OP-ED

Jobs for a Few Good Men

Finding and keeping a good job is a universal concern, and seeking out a higher position in one’s career is a natural part of the employment process.  Recently, the President of Yemen, Ali Abdullah Saleh, announced the date and time for the upcoming parliamentary elections for April 27th, 2011. The announcement come as a challenge to the opposition parties who disagree strongly with electoral procedures as well as proposed changes to the constitution.

They would have been quite satisfied with a power-sharing agreement inked with the ruling party on July 17th, 2010, by which they would have been allotted 100 seats, and the ruling party the same, while the rest of the seats would have been contested by other parties.

It was in pursuit of more gainful employment that 9 ministers resigned from the government of PM Ali al-Mujawir, in order to seek candidacy in the 2011 parliamentary elections.  It has proven to be in the interest of these men to stay in power and make sure they get even better jobs through this artifice, in case of any cabinet reshuffling after the elections endangered their prized positions.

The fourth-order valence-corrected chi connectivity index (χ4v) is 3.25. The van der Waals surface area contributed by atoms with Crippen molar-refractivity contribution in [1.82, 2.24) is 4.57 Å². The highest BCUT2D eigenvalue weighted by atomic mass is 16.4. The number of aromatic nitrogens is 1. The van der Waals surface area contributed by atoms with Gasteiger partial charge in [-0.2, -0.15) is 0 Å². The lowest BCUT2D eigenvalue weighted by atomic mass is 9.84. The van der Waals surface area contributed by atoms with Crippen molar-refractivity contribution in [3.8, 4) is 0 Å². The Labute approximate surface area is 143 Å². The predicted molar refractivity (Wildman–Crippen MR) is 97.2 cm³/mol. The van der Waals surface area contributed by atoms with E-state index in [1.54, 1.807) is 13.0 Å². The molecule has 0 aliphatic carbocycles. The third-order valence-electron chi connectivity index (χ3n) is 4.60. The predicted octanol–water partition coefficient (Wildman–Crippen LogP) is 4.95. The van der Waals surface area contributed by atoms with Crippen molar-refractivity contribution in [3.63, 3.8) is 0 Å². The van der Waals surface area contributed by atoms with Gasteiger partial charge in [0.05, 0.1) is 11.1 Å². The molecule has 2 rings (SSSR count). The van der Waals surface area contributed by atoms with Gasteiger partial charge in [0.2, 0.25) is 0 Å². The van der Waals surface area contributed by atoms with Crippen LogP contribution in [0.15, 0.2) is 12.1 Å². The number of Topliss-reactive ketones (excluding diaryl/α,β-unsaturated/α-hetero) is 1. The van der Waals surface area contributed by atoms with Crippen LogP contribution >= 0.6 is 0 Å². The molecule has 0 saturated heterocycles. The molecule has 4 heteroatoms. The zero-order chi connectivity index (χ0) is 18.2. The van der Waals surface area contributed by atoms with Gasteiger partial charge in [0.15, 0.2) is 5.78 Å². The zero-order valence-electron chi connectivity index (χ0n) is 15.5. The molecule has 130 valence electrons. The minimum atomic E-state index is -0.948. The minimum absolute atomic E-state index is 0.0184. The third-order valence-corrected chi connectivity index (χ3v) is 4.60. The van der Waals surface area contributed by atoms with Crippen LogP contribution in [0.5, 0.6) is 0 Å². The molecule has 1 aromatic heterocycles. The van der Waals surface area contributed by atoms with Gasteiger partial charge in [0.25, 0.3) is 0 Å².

It’s clear from these events that officials of both the opposition and the ruling party know where the risks to their jobs lie, and will pursue any protest or exploit any trick to maintain their power.

Some of the new candidates, mainly on the ruling party side, already have sons or brothers in the current parliament. Being a member of the government staff – as deputy minister, minister, or ambassador – is prestigious and profitable, but these ministers seem to think that a parliamentary seat would serve the same purpose, but might just afford them with more job security.

The opposition is playing dirty too, and they are bent on controlling the next government – but is the opposition in a stable enough position to lead the country to a better future?

If this is the mentality of decision-makers, what kind of example does this set for citizens to follow in their own lives and careers?   Even if their actions flout their responsibilities, and the trust invested in them by their titles and by the Yemeni people, politicians in Yemen during this political season seem determined to act for their own gain.